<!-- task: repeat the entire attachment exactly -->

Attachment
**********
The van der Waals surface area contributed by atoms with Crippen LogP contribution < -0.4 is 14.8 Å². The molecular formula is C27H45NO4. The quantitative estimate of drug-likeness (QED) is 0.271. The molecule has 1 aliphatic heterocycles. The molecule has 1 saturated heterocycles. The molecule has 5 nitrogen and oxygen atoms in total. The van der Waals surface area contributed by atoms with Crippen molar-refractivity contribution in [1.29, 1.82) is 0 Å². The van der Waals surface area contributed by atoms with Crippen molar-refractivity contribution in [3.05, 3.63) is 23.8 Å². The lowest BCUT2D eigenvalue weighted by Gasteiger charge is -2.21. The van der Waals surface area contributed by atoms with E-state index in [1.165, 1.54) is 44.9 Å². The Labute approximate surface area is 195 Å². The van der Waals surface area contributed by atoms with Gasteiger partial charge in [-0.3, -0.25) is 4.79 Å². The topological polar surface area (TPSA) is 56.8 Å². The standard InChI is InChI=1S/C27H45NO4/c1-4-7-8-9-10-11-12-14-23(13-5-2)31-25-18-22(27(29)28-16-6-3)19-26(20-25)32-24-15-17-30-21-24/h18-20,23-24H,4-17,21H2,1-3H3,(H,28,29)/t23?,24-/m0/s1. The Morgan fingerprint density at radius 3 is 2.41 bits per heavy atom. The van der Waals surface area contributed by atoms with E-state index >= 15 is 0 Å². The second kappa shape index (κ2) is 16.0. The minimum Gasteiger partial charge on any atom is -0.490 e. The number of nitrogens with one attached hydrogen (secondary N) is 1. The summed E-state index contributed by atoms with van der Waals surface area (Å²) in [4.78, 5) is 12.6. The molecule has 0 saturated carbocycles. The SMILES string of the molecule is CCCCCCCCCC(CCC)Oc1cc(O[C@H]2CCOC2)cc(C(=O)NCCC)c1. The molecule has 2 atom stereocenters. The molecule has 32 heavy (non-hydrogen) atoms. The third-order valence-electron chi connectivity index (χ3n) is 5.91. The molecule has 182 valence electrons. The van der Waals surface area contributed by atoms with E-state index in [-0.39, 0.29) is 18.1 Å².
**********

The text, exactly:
The van der Waals surface area contributed by atoms with Crippen LogP contribution < -0.4 is 14.8 Å². The molecular formula is C27H45NO4. The quantitative estimate of drug-likeness (QED) is 0.271. The molecule has 1 aliphatic heterocycles. The molecule has 1 saturated heterocycles. The molecule has 5 nitrogen and oxygen atoms in total. The van der Waals surface area contributed by atoms with Crippen molar-refractivity contribution in [1.29, 1.82) is 0 Å². The van der Waals surface area contributed by atoms with Crippen molar-refractivity contribution in [3.05, 3.63) is 23.8 Å². The lowest BCUT2D eigenvalue weighted by Gasteiger charge is -2.21. The van der Waals surface area contributed by atoms with E-state index in [1.165, 1.54) is 44.9 Å². The Labute approximate surface area is 195 Å². The van der Waals surface area contributed by atoms with Gasteiger partial charge in [-0.3, -0.25) is 4.79 Å². The topological polar surface area (TPSA) is 56.8 Å². The standard InChI is InChI=1S/C27H45NO4/c1-4-7-8-9-10-11-12-14-23(13-5-2)31-25-18-22(27(29)28-16-6-3)19-26(20-25)32-24-15-17-30-21-24/h18-20,23-24H,4-17,21H2,1-3H3,(H,28,29)/t23?,24-/m0/s1. The Morgan fingerprint density at radius 3 is 2.41 bits per heavy atom. The van der Waals surface area contributed by atoms with E-state index >= 15 is 0 Å². The second kappa shape index (κ2) is 16.0. The minimum Gasteiger partial charge on any atom is -0.490 e. The number of nitrogens with one attached hydrogen (secondary N) is 1. The summed E-state index contributed by atoms with van der Waals surface area (Å²) in [4.78, 5) is 12.6. The molecule has 0 saturated carbocycles. The SMILES string of the molecule is CCCCCCCCCC(CCC)Oc1cc(O[C@H]2CCOC2)cc(C(=O)NCCC)c1. The molecule has 2 atom stereocenters. The molecule has 32 heavy (non-hydrogen) atoms. The third-order valence-electron chi connectivity index (χ3n) is 5.91. The molecule has 182 valence electrons. The van der Waals surface area contributed by atoms with E-state index in [-0.39, 0.29) is 18.1 Å².